Screening for sleep apnea and studying the use of postoperative CPAP in sleep apnea patients: A narrative review

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Authors: Joel Maruthanal, Autumn Forde, Akanksha Arora, Michael Heustess McLatchey, Tolulope Oladimeji, and Emmanuel O Keku
Page Range: 31-37
Published in: International Public Health Journal, 15#1 (2023)
ISSN: 1947-4989

Table of Contents

ABSTRACT

Sleep apnea is an underdiagnosed condition that plagues many individuals in the United States of America. In terms of surgery, sleep apnea is a comorbidity that may lead to postoperative complications. Various methods have been used to decrease postoperative complications. One such application is the use of continuous positive airway pressure (CPAP). The aim of this study was to provide information on whether secondary prevention (via questionnaire screenings) and tertiary prevention (via postoperative CPAP administration in all sleep apnea patients) could lead to better health outcomes. In this study, the researcher conducted computer searches of the Cochrane library, PubMed and Science Direct databases. The medical subject headings (MeSH) keywords were sleep apnea syndromes and CPAP, and general surgery or preoperative care or postoperative care or postoperative complications or length of stay. English language articles from 2009 onwards were selected for review. Inclusion and exclusion criteria addressed which articles were selected for this narrative review. Review of the literature yielded 86 results. This was further narrowed down to 28 results. They were then analyzed into the following categories: CPAP use, preoperative care, postoperative care, postoperative complications and length of stay. In conclusion, sleep apnea should be screened for in all preoperative patients and CPAP should be used more in the postoperative setting.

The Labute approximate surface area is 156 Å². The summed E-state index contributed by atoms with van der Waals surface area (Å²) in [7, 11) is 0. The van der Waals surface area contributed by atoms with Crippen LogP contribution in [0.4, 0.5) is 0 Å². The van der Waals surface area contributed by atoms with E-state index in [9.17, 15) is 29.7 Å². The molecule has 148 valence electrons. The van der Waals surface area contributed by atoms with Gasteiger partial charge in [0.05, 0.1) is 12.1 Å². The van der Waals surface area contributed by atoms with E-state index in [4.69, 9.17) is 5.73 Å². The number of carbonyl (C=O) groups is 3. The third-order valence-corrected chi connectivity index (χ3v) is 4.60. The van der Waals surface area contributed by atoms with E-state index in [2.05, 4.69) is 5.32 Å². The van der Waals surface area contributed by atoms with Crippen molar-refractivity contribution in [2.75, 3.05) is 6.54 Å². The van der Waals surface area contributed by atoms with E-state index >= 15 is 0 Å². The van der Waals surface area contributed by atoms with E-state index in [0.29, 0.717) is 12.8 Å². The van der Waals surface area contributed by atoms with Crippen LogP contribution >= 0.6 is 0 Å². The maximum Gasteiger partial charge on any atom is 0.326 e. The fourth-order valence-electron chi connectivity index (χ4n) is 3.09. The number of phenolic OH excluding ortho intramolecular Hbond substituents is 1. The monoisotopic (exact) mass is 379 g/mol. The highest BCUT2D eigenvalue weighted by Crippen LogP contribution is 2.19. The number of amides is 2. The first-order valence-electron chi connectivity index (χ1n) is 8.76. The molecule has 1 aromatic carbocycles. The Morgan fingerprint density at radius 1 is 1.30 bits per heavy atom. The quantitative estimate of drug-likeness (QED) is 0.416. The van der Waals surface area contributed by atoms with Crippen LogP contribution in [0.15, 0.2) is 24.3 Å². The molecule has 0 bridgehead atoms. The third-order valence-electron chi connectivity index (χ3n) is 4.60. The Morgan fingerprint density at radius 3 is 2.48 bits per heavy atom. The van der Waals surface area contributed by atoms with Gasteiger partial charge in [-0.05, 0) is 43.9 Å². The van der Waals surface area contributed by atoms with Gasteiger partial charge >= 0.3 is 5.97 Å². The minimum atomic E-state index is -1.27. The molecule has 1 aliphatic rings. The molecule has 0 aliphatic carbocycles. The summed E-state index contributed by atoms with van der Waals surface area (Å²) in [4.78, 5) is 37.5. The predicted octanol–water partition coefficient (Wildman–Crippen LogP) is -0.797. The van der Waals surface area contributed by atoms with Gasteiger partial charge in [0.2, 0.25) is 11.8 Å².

Keywords: Sleep apnea, continuous positive airway pressure, preoperative care, postoperative care, and postoperative complications

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